Jennie: Martin Van Buren

Martin Van Buren, by Ted Widmer

My first impression of this book is that for its small size, it really does contain a large amount of information. Even still, there wasn’t a vast amount of information on his personal life. There weren’t many casual stories of childhood jokes, romances, or details on his marriage. From the way it was described there wasn’t much of this type of information available though so I’m not sure that another biography would have included it.

A few times Ted Widmer’s tone really infiltrated the text, especially regarding how Van Buren was attacked during his elections and throughout his political career. He gave the impression that Van Buren was the first person to have been slaughtered in papers and election speeches. Maybe it is because I have read these biographies in (mostly) order I can say that each President before him had many of the same (if not worse in some cases) venomous replies and comments made about them.

The amount of political perspective attempted to make up for the lack of personal details so I was able to gather a semi-understanding of one of the more unknown Presidents. So much of Van Buren’s presidency was stained by the rough economy of the time. Second to that issue, slavery was starting to develop into an issue that would no longer be swept under the rug. Van Buren really did try to toe the line of balance, and not always for personal gain. It seems that he truly thought he could bring together the masses on either side of issues. Sometimes he succeeded but on some of the bigger issues he failed.

Probably not the intent, but the most memorable aspect of this couple hundred pages has nothing to do with the presidency in the late 1830s. Instead, it is about modern people, things and events. Confused yet? It’s as if the author thought readers of this book wouldn’t be able to comprehend the past without references of the here and now so the pages are loaded with modern references. Jacki pointed this out in her review, but I thought maybe I could overlook these references. Nope…not at all. In fact I started making a list from the beginning after Jacki prompted me to since her list was made after she finished reading.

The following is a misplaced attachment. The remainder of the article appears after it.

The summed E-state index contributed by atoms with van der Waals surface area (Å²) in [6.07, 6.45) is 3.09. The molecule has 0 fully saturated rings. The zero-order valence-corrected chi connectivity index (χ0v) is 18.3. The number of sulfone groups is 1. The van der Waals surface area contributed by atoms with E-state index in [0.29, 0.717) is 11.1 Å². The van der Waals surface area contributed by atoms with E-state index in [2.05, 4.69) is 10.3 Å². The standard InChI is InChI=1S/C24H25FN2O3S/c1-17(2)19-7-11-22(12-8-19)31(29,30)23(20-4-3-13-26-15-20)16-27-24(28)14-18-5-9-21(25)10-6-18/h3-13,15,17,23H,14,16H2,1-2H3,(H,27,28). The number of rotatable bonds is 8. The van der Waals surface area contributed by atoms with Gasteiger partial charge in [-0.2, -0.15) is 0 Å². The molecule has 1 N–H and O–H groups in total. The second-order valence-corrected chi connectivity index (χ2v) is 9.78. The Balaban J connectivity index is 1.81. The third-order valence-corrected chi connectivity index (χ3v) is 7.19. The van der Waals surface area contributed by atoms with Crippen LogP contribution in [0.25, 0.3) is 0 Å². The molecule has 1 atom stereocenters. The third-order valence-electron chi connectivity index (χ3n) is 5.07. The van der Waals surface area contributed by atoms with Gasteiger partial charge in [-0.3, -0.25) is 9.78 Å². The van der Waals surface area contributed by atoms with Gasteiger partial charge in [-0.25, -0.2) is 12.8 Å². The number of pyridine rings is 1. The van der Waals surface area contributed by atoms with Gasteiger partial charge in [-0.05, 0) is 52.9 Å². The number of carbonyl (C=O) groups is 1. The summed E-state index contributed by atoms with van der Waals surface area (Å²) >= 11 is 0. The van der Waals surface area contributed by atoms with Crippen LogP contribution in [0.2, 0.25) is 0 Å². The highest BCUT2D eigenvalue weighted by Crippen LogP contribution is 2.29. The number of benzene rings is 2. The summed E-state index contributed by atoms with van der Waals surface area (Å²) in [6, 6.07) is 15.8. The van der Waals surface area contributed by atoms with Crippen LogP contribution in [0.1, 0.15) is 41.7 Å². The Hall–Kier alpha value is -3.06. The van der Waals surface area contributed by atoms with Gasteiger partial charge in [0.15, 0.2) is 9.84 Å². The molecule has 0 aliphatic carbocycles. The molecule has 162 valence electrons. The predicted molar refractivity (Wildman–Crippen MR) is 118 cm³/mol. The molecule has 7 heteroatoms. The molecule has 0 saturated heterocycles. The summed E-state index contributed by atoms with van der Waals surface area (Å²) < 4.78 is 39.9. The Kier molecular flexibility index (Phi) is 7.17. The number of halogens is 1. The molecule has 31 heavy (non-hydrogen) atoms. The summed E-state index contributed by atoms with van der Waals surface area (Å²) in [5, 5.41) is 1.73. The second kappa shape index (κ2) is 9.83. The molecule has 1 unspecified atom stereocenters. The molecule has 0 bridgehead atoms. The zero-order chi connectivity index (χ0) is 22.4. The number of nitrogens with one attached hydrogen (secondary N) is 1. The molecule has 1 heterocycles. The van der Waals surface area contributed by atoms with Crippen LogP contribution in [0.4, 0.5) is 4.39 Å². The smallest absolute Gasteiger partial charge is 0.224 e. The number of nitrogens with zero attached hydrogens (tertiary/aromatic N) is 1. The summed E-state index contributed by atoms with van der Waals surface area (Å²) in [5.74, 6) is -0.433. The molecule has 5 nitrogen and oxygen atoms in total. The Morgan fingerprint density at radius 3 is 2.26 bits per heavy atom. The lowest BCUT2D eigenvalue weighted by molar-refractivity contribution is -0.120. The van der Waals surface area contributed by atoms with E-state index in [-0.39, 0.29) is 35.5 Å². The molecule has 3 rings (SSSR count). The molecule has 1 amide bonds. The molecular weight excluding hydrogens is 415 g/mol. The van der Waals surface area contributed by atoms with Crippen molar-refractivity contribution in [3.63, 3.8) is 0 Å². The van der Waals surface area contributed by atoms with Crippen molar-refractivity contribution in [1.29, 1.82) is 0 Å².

Here you go with page number:

Seinfeld (5)
Yahoo Search (19)
Empire State Building (40)
Rush Limbaugh (67)
Monica Lewinsky (78)
Internet (98)
Kmart (99)
Watergate (106)
Vietnam (114)
Stephen Spielberg (121)
Al Gore (136)
John Lennon (14)
Graceland (144)
Disneyland (170)

I even left out some of the references that could semi-justifiably be tied to an event (cause and effect, etc). That is a huge list for such a small book with a subject matter so far in the past. Had many of these been left out I probably would have rated the book higher than I have at this point. It just distracted me from the life of Martin Van Buren too much.

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Jacki: Abraham Lincoln

A. Lincoln, by Ronald C. White Jr.

Since I started the challenge, of course Abe Lincoln was one of the presidents that I was really looking forward to reading about. I knew the basics- log cabin, beard, tall hat, Civil War- but I was really excited to get some detail.

What I really, really loved about this biography is that I got this really full scope of not only who Lincoln was and what he did, but also what he was thinking through it all. Lincoln was a prolific letter writer and was notorious for writing little notes about what was going on in his head and stuffing them in pockets, his hat, and desk drawers. Ronald White wrote this bio after a lot of that stuff was newly released and so he got to draw a lot of new conclusions about Lincoln’s motivations.

I loved finding out more about Lincoln’s humble beginnings- he was not highly educated, he moved around a lot while he was younger and his parents (obviously) raising someone that they felt was destined for greatness. He was a self starter from a very young age and at the time that he was elected president, he had barely scratched the surface of being in politics.